NPR logo

Female-Focused Baghdad Radio Station Seeks Support

  • Download
  • <iframe src="" width="100%" height="290" frameborder="0" scrolling="no" title="NPR embedded audio player">
  • Transcript
Female-Focused Baghdad Radio Station Seeks Support

Female-Focused Baghdad Radio Station Seeks Support

Female-Focused Baghdad Radio Station Seeks Support

  • Download
  • <iframe src="" width="100%" height="290" frameborder="0" scrolling="no" title="NPR embedded audio player">
  • Transcript

Bushra Jamil is one of the founders of the Radio al-Mahaba, Baghdad's radio station for women. Jamil is in the United States hoping to get financial and popular support for her station. She speaks with Renee Montagne. The station provides a forum for women to ask pointed and personal questions about their legal rights, domestic violence, health and family matters.


Middle East has at least one radio station with programming entirely for women. Radio al-Mahabba was started last year, and broadcasts 16 hours a day out of downtown Baghdad on subjects of interest to Iraqi women: domestic violence, health, the new constitution. The station was hit last year by a car bomb whose target was a nearby hotel. Late last week, Bushra Jamil, one of the founders, was on Capitol Hill here making the case for her station's continued existence.

Ms. BUSHRA JAMIL (Co-Founder, Radio al-Mahabba): Out of the money, all the millions that went to Iraq to support democracy and freedom, we did not get a penny. There are people on the ground who does not want us to survive.

MONTAGNE: Bushra Jamil came into our studios in Washington, D.C. to talk about her station's first rocky year and what lies ahead. Good morning.

Ms. JAMIL: Good morning.

MONTAGNE: Describe for us a typical program.

Ms. JAMIL: We have a popular program, which is called Good Morning al-Mahabba. They start by telling the news, but they say it with comments, and encourage people to call and talk to us about what they think about the events.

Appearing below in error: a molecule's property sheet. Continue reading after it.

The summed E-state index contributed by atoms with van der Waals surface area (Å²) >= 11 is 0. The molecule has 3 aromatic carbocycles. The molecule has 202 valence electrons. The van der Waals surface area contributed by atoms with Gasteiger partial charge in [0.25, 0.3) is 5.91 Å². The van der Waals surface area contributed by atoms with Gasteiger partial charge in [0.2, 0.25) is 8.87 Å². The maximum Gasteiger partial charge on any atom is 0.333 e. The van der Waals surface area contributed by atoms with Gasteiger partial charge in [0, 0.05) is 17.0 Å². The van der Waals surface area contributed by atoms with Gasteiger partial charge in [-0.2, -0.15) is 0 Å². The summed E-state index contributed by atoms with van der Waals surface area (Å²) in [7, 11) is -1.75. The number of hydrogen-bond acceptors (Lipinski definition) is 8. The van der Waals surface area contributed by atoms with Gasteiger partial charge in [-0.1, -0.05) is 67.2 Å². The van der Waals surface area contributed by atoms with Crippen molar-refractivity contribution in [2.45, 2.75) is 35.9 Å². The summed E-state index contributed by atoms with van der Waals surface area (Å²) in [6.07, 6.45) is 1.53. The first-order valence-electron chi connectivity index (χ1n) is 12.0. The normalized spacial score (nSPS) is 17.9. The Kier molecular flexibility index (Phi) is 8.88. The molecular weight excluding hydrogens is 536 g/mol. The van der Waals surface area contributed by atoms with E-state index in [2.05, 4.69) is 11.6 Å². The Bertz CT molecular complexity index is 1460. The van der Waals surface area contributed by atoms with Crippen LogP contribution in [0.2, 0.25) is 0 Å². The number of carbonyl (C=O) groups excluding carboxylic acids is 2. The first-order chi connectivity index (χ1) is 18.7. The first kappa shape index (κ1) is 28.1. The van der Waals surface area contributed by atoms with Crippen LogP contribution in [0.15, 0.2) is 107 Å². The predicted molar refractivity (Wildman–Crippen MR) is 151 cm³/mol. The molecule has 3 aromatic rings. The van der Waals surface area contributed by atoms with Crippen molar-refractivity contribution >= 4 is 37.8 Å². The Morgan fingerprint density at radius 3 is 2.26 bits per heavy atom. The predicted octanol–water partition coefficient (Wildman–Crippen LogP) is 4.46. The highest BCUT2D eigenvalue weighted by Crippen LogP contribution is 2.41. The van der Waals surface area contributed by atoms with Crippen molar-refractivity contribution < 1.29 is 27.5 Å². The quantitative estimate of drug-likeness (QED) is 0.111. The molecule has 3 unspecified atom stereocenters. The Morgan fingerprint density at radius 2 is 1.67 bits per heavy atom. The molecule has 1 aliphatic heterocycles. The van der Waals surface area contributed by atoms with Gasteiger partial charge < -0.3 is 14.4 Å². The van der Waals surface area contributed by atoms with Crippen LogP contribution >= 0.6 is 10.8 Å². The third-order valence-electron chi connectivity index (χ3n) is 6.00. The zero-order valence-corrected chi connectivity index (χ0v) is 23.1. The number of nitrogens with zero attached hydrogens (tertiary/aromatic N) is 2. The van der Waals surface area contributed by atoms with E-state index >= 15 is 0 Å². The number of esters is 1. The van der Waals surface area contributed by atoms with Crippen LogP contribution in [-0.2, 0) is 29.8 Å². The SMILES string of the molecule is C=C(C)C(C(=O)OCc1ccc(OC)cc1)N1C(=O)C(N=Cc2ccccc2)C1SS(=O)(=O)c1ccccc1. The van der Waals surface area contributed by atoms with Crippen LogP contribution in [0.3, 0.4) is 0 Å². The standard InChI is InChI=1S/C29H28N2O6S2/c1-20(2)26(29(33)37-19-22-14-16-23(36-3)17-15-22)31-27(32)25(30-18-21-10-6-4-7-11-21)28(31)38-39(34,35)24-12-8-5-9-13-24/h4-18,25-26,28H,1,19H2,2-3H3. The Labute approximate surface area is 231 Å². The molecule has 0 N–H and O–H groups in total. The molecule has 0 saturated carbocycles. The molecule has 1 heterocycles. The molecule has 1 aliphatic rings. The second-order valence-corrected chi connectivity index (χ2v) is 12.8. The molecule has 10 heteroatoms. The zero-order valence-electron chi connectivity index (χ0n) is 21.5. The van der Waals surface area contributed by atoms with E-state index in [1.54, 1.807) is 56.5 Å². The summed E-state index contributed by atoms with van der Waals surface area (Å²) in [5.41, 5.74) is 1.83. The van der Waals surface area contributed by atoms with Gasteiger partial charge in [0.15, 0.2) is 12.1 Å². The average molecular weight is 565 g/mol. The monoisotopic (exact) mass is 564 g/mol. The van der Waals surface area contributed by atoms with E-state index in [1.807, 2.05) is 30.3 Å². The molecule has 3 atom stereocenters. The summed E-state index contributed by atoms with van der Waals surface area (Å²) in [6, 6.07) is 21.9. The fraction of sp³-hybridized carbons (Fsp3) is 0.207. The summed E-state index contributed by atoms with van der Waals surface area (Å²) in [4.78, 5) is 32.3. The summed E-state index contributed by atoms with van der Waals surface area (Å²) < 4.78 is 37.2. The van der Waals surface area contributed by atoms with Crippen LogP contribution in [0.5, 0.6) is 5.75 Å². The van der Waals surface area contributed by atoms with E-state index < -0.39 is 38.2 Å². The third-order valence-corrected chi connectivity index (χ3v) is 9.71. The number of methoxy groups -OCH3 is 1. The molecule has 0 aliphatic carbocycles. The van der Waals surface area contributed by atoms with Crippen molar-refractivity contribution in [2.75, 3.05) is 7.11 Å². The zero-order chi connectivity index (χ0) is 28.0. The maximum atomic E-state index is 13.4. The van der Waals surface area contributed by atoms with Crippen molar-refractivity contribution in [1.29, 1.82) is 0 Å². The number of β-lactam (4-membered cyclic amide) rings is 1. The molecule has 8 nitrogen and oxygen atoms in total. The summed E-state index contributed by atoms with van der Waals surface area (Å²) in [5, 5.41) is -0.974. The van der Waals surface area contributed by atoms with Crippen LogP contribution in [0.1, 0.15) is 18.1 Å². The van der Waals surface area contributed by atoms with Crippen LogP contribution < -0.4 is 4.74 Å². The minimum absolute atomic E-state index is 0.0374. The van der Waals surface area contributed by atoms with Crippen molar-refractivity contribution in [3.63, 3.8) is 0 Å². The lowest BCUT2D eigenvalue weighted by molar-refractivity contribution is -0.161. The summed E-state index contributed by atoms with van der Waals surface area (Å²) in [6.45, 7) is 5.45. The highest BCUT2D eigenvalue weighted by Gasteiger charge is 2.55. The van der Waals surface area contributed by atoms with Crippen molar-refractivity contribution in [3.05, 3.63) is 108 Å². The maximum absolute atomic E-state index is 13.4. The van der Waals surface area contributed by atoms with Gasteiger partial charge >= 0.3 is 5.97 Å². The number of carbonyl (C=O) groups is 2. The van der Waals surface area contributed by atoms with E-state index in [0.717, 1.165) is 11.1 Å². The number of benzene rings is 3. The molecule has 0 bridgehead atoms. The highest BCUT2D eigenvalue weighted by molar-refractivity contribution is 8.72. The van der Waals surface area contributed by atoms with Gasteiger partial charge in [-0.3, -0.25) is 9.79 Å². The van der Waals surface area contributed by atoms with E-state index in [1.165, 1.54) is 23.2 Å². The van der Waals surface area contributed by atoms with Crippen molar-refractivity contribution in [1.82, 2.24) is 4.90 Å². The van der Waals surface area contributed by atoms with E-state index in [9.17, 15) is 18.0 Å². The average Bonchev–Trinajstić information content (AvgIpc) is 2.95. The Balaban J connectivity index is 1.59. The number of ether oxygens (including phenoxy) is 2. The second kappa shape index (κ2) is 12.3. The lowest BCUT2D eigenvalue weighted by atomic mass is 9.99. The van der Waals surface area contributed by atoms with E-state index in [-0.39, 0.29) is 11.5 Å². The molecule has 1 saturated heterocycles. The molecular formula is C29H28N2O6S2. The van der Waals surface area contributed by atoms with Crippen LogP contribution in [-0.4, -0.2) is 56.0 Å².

MONTAGNE: When women called into the station, what kinds of questions are they asking?

Ms. JAMIL: Some women ask about their own personal problems. For example, forced marriages, which young girls, between 12 to 16 years old, are suffering from. We also get a lot of questions about finishing graduate degrees. So it varies, really. Which means that our station actually is talking to women across the population, despite their backgrounds or ethnicity or religion.

MONTAGNE: How much of a concern is there for security? The station was bombed.

Ms. JAMIL: We don't let fear gets into our hearts. Otherwise, we won't be able to do anything. This was the agreement that we made at the beginning with everybody: no fear.

MONTAGNE: Is the station struggling now because of the lost transmitter? That is, you're paying really high prices to rent another transmitter.

Ms. JAMIL: This is the main reason. Our transmitter was hit last October. It was the whole station. But we managed to fix everything except for the transmitter. Now we work with a rented transmitter, which is less powerful. And to be able to get advertisement and commercials, and to be able to get our projects funded, we need to cover a larger area. And the plan is to expand to cover all Iraq. And we want to be heard in other Arab countries.

We are broadcasting, for the time being, in three languages: Kurdish, Arabic and English. And we don't mind adding Farsi to it and get ourselves heard in Iran.

MONTAGNE: Is there a moment, since the station has gone on the air, that for you was indicative of what it is you're hoping the station can do?

Ms. JAMIL: It happens regularly. In our legal program, one lady called. She was crying over the phone, saying that her husband beats her all the time. She has children. She doesn't have a job. She doesn't even have education. And she wanted to know what can she do? And he told her you can go to court. You can file for divorce if you want. When she said, you know, I love him. I can't do that. Soon we received another phone call from another woman who was talking about this problem.

And then another phone call, and they asked to pass their phone numbers and names to this lady so they can talk together and help each other. To me, this was a kind of movement. Something, it does not exist yet in the Iraqi society: having people working together to solve a problem was really something great. Wow. We made it.

MONTAGNE: Thank you very much for joining us.

Ms. JAMIL: Thank you.

MONTAGNE: Bushra Jamil is one of the founders of Radio al-Mahabba, which means love in Arabic.

(Soundbite of radio broadcast)

Unidentified Woman: (In radio clip) Al-Mahabba FM. (Foreign language spoken)

(Soundbite of music)

MONTAGNE: This is NPR News.

Copyright © 2006 NPR. All rights reserved. Visit our website terms of use and permissions pages at for further information.

NPR transcripts are created on a rush deadline by Verb8tm, Inc., an NPR contractor, and produced using a proprietary transcription process developed with NPR. This text may not be in its final form and may be updated or revised in the future. Accuracy and availability may vary. The authoritative record of NPR’s programming is the audio record.